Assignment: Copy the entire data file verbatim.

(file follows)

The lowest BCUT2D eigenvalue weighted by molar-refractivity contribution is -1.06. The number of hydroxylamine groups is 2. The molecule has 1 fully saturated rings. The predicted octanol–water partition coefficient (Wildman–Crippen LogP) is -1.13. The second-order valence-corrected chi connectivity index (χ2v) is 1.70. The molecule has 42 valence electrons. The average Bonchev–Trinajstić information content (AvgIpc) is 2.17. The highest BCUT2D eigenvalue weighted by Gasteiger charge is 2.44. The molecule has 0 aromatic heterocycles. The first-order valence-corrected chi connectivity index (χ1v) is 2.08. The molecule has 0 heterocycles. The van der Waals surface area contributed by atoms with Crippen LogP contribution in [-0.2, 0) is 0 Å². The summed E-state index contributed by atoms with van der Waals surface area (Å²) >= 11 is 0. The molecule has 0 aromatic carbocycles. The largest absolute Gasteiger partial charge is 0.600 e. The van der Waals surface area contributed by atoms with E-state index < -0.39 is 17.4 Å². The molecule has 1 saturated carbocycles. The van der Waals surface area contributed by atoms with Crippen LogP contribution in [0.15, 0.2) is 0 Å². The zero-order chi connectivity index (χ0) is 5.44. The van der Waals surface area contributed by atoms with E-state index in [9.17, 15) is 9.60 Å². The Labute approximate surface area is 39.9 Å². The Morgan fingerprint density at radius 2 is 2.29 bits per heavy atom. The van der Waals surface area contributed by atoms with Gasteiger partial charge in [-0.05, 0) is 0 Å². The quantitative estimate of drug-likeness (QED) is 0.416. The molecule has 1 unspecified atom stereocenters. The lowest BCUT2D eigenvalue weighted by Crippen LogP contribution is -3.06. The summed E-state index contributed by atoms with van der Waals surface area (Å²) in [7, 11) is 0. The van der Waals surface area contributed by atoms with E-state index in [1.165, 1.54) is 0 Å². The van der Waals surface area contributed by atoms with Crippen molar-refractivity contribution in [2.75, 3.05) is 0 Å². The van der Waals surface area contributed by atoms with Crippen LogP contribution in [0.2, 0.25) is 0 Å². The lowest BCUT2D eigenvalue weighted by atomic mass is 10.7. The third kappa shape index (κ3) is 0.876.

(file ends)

The lowest BCUT2D eigenvalue weighted by molar-refractivity contribution is -1.06. The number of hydroxylamine groups is 2. The molecule has 1 fully saturated rings. The predicted octanol–water partition coefficient (Wildman–Crippen LogP) is -1.13. The second-order valence-corrected chi connectivity index (χ2v) is 1.70. The molecule has 42 valence electrons. The average Bonchev–Trinajstić information content (AvgIpc) is 2.17. The highest BCUT2D eigenvalue weighted by Gasteiger charge is 2.44. The molecule has 0 aromatic heterocycles. The first-order valence-corrected chi connectivity index (χ1v) is 2.08. The molecule has 0 heterocycles. The van der Waals surface area contributed by atoms with Crippen LogP contribution in [-0.2, 0) is 0 Å². The summed E-state index contributed by atoms with van der Waals surface area (Å²) >= 11 is 0. The molecule has 0 aromatic carbocycles. The largest absolute Gasteiger partial charge is 0.600 e. The van der Waals surface area contributed by atoms with E-state index < -0.39 is 17.4 Å². The molecule has 1 saturated carbocycles. The van der Waals surface area contributed by atoms with Crippen LogP contribution in [0.15, 0.2) is 0 Å². The zero-order chi connectivity index (χ0) is 5.44. The van der Waals surface area contributed by atoms with E-state index in [9.17, 15) is 9.60 Å². The Labute approximate surface area is 39.9 Å². The Morgan fingerprint density at radius 2 is 2.29 bits per heavy atom. The van der Waals surface area contributed by atoms with Gasteiger partial charge in [-0.05, 0) is 0 Å². The quantitative estimate of drug-likeness (QED) is 0.416. The molecule has 1 unspecified atom stereocenters. The lowest BCUT2D eigenvalue weighted by Crippen LogP contribution is -3.06. The summed E-state index contributed by atoms with van der Waals surface area (Å²) in [7, 11) is 0. The van der Waals surface area contributed by atoms with E-state index in [1.165, 1.54) is 0 Å². The van der Waals surface area contributed by atoms with Crippen molar-refractivity contribution in [2.75, 3.05) is 0 Å². The van der Waals surface area contributed by atoms with Crippen LogP contribution in [0.2, 0.25) is 0 Å². The lowest BCUT2D eigenvalue weighted by atomic mass is 10.7. The third kappa shape index (κ3) is 0.876.